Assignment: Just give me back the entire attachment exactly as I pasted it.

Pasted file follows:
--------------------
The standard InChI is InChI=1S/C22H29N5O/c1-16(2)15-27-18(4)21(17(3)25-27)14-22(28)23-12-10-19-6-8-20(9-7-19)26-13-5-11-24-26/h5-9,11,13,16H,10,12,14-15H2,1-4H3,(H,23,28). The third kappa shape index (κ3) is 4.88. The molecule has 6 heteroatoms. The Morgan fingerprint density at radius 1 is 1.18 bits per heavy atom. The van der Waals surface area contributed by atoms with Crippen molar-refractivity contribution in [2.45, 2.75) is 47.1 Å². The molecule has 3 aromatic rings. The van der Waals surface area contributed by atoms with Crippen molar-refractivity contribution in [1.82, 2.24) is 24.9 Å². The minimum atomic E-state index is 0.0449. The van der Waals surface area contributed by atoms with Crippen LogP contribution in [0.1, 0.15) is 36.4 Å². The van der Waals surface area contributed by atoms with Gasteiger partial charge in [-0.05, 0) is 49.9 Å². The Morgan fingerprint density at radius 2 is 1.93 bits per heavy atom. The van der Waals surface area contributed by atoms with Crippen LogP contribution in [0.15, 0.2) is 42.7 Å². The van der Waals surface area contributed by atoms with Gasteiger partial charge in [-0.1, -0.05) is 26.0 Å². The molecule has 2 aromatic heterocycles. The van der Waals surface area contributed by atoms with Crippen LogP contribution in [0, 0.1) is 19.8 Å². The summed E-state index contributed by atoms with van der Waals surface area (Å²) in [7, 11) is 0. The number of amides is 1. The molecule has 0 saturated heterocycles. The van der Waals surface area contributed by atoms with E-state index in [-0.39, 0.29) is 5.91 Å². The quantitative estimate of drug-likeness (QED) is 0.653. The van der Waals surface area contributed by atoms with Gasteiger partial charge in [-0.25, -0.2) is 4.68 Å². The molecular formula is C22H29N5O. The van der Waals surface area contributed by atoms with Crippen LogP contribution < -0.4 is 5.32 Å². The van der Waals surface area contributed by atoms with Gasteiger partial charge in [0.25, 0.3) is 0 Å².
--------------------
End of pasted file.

The standard InChI is InChI=1S/C22H29N5O/c1-16(2)15-27-18(4)21(17(3)25-27)14-22(28)23-12-10-19-6-8-20(9-7-19)26-13-5-11-24-26/h5-9,11,13,16H,10,12,14-15H2,1-4H3,(H,23,28). The third kappa shape index (κ3) is 4.88. The molecule has 6 heteroatoms. The Morgan fingerprint density at radius 1 is 1.18 bits per heavy atom. The van der Waals surface area contributed by atoms with Crippen molar-refractivity contribution in [2.45, 2.75) is 47.1 Å². The molecule has 3 aromatic rings. The van der Waals surface area contributed by atoms with Crippen molar-refractivity contribution in [1.82, 2.24) is 24.9 Å². The minimum atomic E-state index is 0.0449. The van der Waals surface area contributed by atoms with Crippen LogP contribution in [0.1, 0.15) is 36.4 Å². The van der Waals surface area contributed by atoms with Gasteiger partial charge in [-0.05, 0) is 49.9 Å². The Morgan fingerprint density at radius 2 is 1.93 bits per heavy atom. The van der Waals surface area contributed by atoms with Crippen LogP contribution in [0.15, 0.2) is 42.7 Å². The van der Waals surface area contributed by atoms with Gasteiger partial charge in [-0.1, -0.05) is 26.0 Å². The molecule has 2 aromatic heterocycles. The van der Waals surface area contributed by atoms with Crippen LogP contribution in [0, 0.1) is 19.8 Å². The summed E-state index contributed by atoms with van der Waals surface area (Å²) in [7, 11) is 0. The number of amides is 1. The molecule has 0 saturated heterocycles. The van der Waals surface area contributed by atoms with E-state index in [-0.39, 0.29) is 5.91 Å². The quantitative estimate of drug-likeness (QED) is 0.653. The van der Waals surface area contributed by atoms with Gasteiger partial charge in [-0.25, -0.2) is 4.68 Å². The molecular formula is C22H29N5O. The van der Waals surface area contributed by atoms with Crippen LogP contribution < -0.4 is 5.32 Å². The van der Waals surface area contributed by atoms with Gasteiger partial charge in [0.25, 0.3) is 0 Å².